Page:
Welcome, jgreg80!Jgreg80 wrote:Hi all, came across this and figured I’d post it here
The top ApoE4 protective SNP (ISYNA1, rs2303697) is genotyped by AncestryDNA and isn’t rare (minor allele frequency 0.35 in Europeans). Now just have to find someone with JAMA access to see how substantial the odds ratio is...
Unfortunately, it's not part of the 23&me analysis I had done.Among ApoE4 carriers, the top SNP in ISYNA1, rs2303697, protected in all cohorts except CHARGE.
[Emphasis added.][John Hardy of University College, London] added that the error rate of AD diagnoses, upon which the AD risk associations rely, further complicates the findings.
Farrer said that all variants identified in ADSP will be put to the test in larger, whole genome sequencing cohorts. The Alzheimer’s Disease Genomic Consortium aims to sequence the whole genomes of at least quadruple the number of people included in the current ADSP WES analysis, Farrer said. “We are in the middle of an ongoing saga of filling in the genetic architecture of AD, which clearly is not accounted for by common variants.”
xactly wrote:I cannot find the rs2303697 SNP in the SNPedia, but my 23andme data shows I have C/T at that point. From other posts, I see that the T allele is protective (i.e., reduces the accumulation of myoinositol in the brain). Does anyone know if the wild type is T/T? I'm not well versed in this, but looking at the dbSNP data, it looks like the variation is from T to C. If I'm interpreting this correctly, and the wild type is T/T, T/T allele would provide greater protection for APOE4 carriers than C/T.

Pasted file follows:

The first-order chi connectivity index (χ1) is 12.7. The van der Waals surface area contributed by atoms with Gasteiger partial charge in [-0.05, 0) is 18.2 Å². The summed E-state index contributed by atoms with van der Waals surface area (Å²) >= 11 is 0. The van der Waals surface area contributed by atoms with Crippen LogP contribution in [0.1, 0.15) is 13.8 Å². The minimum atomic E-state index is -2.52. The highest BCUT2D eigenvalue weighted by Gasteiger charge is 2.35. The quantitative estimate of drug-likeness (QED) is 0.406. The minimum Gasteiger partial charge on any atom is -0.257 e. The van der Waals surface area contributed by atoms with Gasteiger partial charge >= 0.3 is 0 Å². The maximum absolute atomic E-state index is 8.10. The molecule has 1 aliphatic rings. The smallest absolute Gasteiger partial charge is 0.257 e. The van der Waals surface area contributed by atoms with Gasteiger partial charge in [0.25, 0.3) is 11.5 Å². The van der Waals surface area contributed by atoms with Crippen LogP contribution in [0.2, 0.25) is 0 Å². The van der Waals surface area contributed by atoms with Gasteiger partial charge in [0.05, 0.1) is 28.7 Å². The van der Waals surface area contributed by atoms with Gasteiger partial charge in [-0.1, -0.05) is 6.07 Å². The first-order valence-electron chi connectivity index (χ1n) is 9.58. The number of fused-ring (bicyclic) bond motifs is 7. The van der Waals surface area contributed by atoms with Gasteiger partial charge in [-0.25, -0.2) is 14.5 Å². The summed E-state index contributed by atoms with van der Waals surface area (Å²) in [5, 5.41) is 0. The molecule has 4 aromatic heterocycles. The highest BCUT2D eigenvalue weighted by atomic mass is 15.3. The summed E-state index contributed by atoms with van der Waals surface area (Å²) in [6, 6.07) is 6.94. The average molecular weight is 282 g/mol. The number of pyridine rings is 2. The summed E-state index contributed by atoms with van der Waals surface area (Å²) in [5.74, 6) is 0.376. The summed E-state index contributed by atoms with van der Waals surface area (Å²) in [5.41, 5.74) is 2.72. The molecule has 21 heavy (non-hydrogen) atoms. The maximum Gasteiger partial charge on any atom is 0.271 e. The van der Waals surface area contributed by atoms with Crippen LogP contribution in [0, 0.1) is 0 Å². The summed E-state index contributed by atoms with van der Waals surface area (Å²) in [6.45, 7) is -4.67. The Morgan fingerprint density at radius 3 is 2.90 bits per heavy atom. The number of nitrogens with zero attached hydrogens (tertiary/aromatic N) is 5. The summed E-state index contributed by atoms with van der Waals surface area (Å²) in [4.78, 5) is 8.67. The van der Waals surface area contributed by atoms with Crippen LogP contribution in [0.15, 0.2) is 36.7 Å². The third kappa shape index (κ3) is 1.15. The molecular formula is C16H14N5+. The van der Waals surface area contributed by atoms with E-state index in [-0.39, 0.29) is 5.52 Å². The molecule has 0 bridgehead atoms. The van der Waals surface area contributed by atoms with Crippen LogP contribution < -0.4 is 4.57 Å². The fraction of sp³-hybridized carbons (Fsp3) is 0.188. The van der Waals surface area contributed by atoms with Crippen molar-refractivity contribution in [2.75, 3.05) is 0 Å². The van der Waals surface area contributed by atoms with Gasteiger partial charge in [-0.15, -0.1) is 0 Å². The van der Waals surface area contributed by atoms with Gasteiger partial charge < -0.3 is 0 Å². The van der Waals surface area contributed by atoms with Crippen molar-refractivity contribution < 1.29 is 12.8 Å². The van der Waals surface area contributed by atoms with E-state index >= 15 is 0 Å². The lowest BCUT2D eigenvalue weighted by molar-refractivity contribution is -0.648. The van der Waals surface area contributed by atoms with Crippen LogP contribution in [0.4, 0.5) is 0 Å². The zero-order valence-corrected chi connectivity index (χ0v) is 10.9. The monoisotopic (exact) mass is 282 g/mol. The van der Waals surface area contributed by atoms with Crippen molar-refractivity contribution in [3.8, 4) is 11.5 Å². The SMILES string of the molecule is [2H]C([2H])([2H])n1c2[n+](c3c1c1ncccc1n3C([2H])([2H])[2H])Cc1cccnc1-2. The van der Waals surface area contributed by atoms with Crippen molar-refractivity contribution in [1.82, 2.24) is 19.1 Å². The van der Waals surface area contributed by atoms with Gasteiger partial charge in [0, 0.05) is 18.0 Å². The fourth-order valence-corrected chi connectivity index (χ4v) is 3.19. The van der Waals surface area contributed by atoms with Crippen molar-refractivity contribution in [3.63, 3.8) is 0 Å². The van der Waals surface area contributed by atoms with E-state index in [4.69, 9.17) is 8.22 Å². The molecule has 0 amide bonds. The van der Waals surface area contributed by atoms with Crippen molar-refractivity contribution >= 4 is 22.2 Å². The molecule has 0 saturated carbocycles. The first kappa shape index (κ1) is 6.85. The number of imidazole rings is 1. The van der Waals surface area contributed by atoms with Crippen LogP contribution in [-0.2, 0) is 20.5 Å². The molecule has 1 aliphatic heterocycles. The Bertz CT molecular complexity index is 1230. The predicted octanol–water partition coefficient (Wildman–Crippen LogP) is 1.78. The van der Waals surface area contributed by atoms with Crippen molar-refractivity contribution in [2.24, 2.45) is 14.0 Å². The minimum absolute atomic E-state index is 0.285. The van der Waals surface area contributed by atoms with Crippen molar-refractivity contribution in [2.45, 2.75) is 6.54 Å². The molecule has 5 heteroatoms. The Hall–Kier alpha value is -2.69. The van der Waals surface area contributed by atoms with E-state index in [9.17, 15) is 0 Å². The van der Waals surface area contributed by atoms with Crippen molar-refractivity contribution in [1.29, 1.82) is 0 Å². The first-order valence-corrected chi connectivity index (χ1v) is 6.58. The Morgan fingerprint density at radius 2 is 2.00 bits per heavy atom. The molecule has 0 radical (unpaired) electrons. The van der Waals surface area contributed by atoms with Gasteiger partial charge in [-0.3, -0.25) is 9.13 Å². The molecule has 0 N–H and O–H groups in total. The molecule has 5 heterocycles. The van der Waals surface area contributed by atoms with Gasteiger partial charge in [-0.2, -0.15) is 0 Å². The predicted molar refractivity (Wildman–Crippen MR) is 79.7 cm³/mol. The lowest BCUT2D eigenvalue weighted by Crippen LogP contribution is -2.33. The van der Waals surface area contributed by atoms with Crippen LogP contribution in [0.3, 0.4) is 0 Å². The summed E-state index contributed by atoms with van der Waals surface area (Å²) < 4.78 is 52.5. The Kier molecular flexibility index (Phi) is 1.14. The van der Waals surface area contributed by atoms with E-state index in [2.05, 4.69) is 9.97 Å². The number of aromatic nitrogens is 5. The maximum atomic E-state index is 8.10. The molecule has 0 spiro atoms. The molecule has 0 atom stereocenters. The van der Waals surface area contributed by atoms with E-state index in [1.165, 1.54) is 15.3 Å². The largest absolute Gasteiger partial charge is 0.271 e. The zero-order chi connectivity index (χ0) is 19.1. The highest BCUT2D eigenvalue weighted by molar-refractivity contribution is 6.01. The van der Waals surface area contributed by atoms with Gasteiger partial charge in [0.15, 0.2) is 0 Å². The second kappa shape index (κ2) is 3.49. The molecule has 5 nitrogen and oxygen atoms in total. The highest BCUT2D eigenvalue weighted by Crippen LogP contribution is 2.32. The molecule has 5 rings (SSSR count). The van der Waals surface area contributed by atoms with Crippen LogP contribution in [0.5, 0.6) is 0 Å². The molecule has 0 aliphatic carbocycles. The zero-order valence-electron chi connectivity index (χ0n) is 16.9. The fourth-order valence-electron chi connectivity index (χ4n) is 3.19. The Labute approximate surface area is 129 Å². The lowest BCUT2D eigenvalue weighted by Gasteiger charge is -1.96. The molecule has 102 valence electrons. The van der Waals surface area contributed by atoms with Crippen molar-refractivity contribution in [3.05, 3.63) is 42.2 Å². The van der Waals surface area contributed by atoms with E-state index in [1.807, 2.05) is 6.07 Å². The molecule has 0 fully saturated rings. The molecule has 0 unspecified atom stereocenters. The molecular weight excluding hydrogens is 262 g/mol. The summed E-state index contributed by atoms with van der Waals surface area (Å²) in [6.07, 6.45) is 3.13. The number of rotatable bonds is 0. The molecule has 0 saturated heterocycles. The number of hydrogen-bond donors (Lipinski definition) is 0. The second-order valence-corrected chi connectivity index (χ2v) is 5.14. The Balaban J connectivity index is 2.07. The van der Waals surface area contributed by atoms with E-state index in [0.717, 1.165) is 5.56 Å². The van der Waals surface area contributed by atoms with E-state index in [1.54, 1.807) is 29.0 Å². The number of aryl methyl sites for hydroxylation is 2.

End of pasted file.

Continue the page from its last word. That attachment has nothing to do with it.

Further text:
xactly wrote:Matisse wrote:I don't see this on the V3, V4 or V5 platform of 23andme. How did you find it?
I was genotyped with the V3 chip. When I searched for the SNP in Raw Data, it showed up.
Jgreg80 wrote:Found the full article -
The odds ratio for the minor T allele of rs2303697 is O.73. A 27% reduction in AD for us ApoE4’s, I’ll take it.
Btw, It’s genotyped by AncestryDNA v2.
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